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Barnett v. Lewis

United States District Court, E.D. Missouri

January 23, 2018

BRANDON NICHOLAS BARNETT, Plaintiff,
v.
JASON LEWIS, et al., Defendants.

          MEMORANDUM AND ORDER

          STEPHEN N. LIMBAUGH, JR. UNITED STATES DISTRICT JUDGE.

         Before the Court is plaintiff Brandon Barnett's amended complaint. Plaintiff is currently incarcerated at Southeast Correctional Center (“SECC”). After reviewing the amended complaint pursuant to 28 U.S.C. § 1915, the Court will require plaintiff to file an amended complaint on a court-provided form. Plaintiff's failure to do so in accordance with this Court's instructions will result in a dismissal of this action, without prejudice.

         Legal Standard

         Under 28 U.S.C. § 1915(e)(2), the Court is required to dismiss a complaint filed in forma pauperis if it is frivolous, malicious, or fails to state a claim upon which relief can be granted. A pleading that offers “labels and conclusions” or “a formulaic recitation of the elements of a cause of action will not do, ” nor will a complaint suffice if it tenders bare assertions devoid of “further factual enhancement.” Ashcroft v. Iqbal, 556 U.S. 662, 678 (2009) (quoting Bell Atlantic Corp. v. Twombly, 550 U.S. 544, 555 (2007)).

         When conducting initial review pursuant to § 1915(e)(2), the Court must accept as true the allegations in the complaint, and must give the complaint the benefit of a liberal construction. Haines v. Kerner, 404 U.S. 519, 520 (1972). However, the tenet that a court must accept the allegations as true does not apply to legal conclusions, Iqbal, 556 U.S. at 678, and affording a pro se complaint the benefit of a liberal construction does not mean that procedural rules in ordinary civil litigation must be interpreted so as to excuse mistakes by those who proceed without counsel. See McNeil v. U.S., 508 U.S. 106, 113 (1993). Even pro se complaints are required to allege facts which, if true, state a claim for relief as a matter of law. Martin v. Aubuchon, 623 F.2d 1282, 1286 (8th Cir. 1980); see also Stone v. Harry, 364 F.3d 912, 914-15 (8th Cir. 2004) (federal courts are not required to “assume facts that are not alleged, just because an additional factual allegation would have formed a stronger complaint”).

         Background

         Plaintiff brings this action pursuant to 42 U.S.C. § 1983 alleging violations of his civil rights during his incarceration at SECC.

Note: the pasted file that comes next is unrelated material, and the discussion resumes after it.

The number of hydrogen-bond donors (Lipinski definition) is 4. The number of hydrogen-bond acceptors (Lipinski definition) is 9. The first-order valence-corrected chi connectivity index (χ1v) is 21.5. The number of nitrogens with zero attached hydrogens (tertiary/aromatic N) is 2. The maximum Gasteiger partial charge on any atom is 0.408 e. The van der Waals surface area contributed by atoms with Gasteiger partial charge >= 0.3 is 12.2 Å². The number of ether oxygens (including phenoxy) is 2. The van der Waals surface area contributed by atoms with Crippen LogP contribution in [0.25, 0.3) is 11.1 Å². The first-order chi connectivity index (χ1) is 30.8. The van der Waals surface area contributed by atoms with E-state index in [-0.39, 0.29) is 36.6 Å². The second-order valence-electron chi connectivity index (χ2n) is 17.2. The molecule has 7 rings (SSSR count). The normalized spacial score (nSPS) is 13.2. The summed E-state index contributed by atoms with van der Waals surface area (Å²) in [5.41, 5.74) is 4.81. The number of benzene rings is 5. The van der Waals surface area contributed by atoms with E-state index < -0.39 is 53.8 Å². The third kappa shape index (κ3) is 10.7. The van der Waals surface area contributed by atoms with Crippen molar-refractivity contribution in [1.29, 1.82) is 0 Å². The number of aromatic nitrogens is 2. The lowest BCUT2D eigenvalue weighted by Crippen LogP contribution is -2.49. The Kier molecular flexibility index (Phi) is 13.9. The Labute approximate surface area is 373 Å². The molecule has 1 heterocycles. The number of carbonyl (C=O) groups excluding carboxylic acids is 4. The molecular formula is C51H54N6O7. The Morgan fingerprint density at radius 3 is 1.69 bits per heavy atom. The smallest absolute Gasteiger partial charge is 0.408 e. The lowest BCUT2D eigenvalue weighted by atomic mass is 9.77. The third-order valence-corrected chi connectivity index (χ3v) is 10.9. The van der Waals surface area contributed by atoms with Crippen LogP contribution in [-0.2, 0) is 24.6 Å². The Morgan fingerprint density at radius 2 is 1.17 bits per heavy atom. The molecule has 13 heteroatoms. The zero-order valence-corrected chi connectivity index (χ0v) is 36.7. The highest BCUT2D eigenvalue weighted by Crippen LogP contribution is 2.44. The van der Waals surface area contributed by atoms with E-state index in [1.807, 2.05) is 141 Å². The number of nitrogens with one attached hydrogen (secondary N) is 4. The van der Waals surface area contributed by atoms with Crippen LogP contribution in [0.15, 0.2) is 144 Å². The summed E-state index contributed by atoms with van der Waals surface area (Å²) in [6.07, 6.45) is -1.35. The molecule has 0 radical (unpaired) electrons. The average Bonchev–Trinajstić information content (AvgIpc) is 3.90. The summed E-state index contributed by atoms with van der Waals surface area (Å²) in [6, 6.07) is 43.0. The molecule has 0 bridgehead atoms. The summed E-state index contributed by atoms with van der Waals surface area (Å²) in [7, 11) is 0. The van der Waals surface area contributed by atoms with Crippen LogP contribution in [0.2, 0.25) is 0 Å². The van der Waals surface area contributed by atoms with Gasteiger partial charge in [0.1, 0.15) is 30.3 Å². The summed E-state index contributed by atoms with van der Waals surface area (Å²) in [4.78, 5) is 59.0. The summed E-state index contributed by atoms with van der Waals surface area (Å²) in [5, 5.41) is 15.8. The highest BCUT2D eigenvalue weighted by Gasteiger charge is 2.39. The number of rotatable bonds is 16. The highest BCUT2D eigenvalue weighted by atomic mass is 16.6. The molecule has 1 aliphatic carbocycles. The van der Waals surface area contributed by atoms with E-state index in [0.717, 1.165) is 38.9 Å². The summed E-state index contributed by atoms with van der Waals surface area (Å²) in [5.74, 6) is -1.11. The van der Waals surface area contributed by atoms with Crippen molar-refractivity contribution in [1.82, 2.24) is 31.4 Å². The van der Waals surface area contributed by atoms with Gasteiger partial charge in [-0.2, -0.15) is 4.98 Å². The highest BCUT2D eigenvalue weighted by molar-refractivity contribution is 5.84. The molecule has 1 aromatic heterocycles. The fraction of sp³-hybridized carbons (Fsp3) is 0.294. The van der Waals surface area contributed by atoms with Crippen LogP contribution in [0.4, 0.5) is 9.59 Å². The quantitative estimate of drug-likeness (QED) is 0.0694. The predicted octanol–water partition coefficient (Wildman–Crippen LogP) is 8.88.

On January 5, 2018, the Court reviewed plaintiff's complaint pursuant to the Prison Litigation Reform Act, 28 U.S.C. § 1915, and found that plaintiff's complaint failed to comply with Federal Rules of Procedure 8 and 10. It was long and rambling and listed over eighty (80) persons as defendants in this action. Moreover, plaintiff's complaint was extremely difficult to read, and plaintiff had not listed what claims he was bringing against each individual defendant. The Court also noted that plaintiff needed to amend his complaint to only include claims that arose out of the same transaction or occurrence, or, to put it another way, claims that are related to one another. See Fed.R.Civ.P.20(a)(2). Alternatively, plaintiff was told that he could choose one single defendant and set forth as many claims as he wished against that particular defendant.

         On January 18, 2018, plaintiff filed his amended complaint. Between the amended complaint and its supporting documentation, the document consisted of forty-one (41) pages. Additionally, plaintiff filed a supplemental amended complaint consisting of four (4) additional pages. Plaintiff's amended complaint listed forty-two (42) persons as defendants in this action. At the time of filing his amended complaint, plaintiff additionally filed a motion for extension for time to file “additional support” for his amended complaint. He further requested two more motions for appointment of counsel and a second motion to proceed in forma pauperis.[1] His new motion to proceed in forma pauperis will be denied as moot.

         Plaintiff's Amended Complaint

         The Court has reviewed plaintiff's amended complaint and once again finds that it does not comply with Federal Rules of Civil Procedure 8, 10, 18, 19 and 20.

         The gist of plaintiff's claims still appear to be claims of deliberate indifference to his medical needs, but they are buried in a long and rambling forty-six (46) page amended pleading. And plaintiff's handwriting is extremely challenging to read, making his assertions against the forty-two (42) named defendants even more problematic to discern.

         The Court recognizes that plaintiff has attempted to comply with Rules 8 and 10 by writing each defendant's name and then making claims against them. However, Rule 8(a) requires “a short and plain statement, ” and Rule 8(e) requires that “[e]ach averment of a pleading shall be simple, concise, and direct.” Plaintiff's long complaint is neither simple or concise or direct. And plaintiff needs to have paragraphs in his complaint to be in compliance with Rule 10, not just sentences that run into one another in a cramped space that make it difficult to discern one claim from another.

         However, plaintiff's biggest issue is his failure to comply with Federal ...


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